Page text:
Some questions:

Will education advocates be rejoicing when they see the House funding bill for FY '22?
Will the Biden Administration extend the pandemic-related pause on student loan interest and payments before it expires in September?
Will the new regulations for TEACH grants fix the long standing problems?

Washington Update, July 2, 2021


Dear Colleagues:

As we approach a long holiday weekend, Congress proceeds toward a pause, only to return July 12 with a full plate to manage.

1. House Appropriations Committee Set to Move on Education Spending Bill

While many Members of the Senate traveled home this week for a scheduled state work period, Members of the House of Representatives kept things moving on Capitol Hill setting funding levels for the FY2022 appropriations bills.

The House Appropriations Committee voted on allocations for each of the FY2022 appropriations measures which are moving through the House with hopes of meeting the September 30 deadline. Referred to as 302(b) allocations—these numbers reflect how much money is available for each of the 12 appropriations bills. Essentially, this is the House Democrats’ opening offer for proposed funding levels for FY2022. The Senate has not yet taken a position on 302(b) allocations for their versions of the bills and that could delay movement down the road.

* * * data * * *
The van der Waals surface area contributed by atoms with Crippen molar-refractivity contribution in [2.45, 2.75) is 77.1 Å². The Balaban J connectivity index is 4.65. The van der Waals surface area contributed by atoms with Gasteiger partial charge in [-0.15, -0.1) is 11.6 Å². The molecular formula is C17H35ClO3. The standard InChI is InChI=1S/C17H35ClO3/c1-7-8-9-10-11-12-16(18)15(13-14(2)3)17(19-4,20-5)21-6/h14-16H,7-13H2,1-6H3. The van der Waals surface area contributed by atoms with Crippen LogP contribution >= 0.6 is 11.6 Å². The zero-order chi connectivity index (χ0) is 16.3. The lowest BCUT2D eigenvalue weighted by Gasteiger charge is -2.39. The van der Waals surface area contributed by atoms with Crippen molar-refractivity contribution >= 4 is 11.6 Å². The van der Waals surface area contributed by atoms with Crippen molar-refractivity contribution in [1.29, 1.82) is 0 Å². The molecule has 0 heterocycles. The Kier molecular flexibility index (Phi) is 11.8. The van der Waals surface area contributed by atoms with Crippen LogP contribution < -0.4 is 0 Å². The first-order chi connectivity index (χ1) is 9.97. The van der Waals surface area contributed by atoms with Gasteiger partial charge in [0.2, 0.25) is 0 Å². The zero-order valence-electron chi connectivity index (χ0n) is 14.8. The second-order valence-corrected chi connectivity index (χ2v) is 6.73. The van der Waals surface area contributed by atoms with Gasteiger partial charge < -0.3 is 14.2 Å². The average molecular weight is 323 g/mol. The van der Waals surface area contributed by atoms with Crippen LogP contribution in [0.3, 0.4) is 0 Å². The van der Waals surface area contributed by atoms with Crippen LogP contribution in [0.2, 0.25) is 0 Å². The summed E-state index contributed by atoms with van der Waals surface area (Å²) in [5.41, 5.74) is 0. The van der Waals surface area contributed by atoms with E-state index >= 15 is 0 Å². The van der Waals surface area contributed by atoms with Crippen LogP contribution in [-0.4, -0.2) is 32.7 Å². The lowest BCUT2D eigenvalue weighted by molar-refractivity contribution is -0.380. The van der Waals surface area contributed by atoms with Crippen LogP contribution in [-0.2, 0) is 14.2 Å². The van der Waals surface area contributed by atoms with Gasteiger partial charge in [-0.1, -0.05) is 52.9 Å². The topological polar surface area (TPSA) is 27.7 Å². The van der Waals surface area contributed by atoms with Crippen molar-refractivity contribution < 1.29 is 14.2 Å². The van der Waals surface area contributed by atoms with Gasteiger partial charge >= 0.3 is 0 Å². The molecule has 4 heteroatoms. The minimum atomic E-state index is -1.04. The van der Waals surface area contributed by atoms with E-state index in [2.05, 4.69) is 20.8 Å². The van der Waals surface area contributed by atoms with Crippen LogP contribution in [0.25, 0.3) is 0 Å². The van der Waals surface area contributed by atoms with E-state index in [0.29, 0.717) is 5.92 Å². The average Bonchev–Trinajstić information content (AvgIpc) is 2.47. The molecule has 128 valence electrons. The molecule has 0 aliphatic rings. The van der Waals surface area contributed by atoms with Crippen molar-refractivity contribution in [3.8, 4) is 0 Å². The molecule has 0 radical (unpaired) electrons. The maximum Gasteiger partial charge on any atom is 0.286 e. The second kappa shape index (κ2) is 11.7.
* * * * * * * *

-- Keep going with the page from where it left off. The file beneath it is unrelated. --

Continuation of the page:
This year, the House Labor-HHS-Education 302(b) allocation represents a $40.5 billion increase over last year’s programmatic funding level of $197 billion. The $40.5 billion increase is more than enough to cover President Biden’s $29.8 billion increase for the Department of Education---but that doesn’t guarantee that it will be included in the bill. The additional $40.5 billion for the Labor-HHS-Education measure must cover all programs in the Departments of Labor, HHS, and other independent agencies -- in addition to Education. Competition between programs is always stiff, as there is never enough to go around and there are so many important and historically underfunded programs in the bill, including the National Institutes of Health – a bipartisan priority for many Members of Congress.